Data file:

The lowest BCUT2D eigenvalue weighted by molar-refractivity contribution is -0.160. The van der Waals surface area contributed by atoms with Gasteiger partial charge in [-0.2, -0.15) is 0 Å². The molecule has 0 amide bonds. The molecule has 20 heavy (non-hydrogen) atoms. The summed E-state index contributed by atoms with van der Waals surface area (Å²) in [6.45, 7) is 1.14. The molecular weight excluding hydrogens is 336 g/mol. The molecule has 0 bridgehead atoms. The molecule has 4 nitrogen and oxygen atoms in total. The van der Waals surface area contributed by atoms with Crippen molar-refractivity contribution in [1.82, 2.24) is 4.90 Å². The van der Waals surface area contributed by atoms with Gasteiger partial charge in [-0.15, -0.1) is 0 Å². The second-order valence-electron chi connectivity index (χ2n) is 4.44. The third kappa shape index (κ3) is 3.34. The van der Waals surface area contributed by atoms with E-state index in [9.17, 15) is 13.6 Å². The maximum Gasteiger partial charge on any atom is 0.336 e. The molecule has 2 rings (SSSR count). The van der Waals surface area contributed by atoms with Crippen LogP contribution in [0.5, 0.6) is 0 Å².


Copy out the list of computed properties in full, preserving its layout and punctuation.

The lowest BCUT2D eigenvalue weighted by molar-refractivity contribution is -0.160. The van der Waals surface area contributed by atoms with Gasteiger partial charge in [-0.2, -0.15) is 0 Å². The molecule has 0 amide bonds. The molecule has 20 heavy (non-hydrogen) atoms. The summed E-state index contributed by atoms with van der Waals surface area (Å²) in [6.45, 7) is 1.14. The molecular weight excluding hydrogens is 336 g/mol. The molecule has 0 bridgehead atoms. The molecule has 4 nitrogen and oxygen atoms in total. The van der Waals surface area contributed by atoms with Crippen molar-refractivity contribution in [1.82, 2.24) is 4.90 Å². The van der Waals surface area contributed by atoms with Gasteiger partial charge in [-0.15, -0.1) is 0 Å². The second-order valence-electron chi connectivity index (χ2n) is 4.44. The third kappa shape index (κ3) is 3.34. The van der Waals surface area contributed by atoms with E-state index in [9.17, 15) is 13.6 Å². The maximum Gasteiger partial charge on any atom is 0.336 e. The molecule has 2 rings (SSSR count). The van der Waals surface area contributed by atoms with Crippen LogP contribution in [0.5, 0.6) is 0 Å².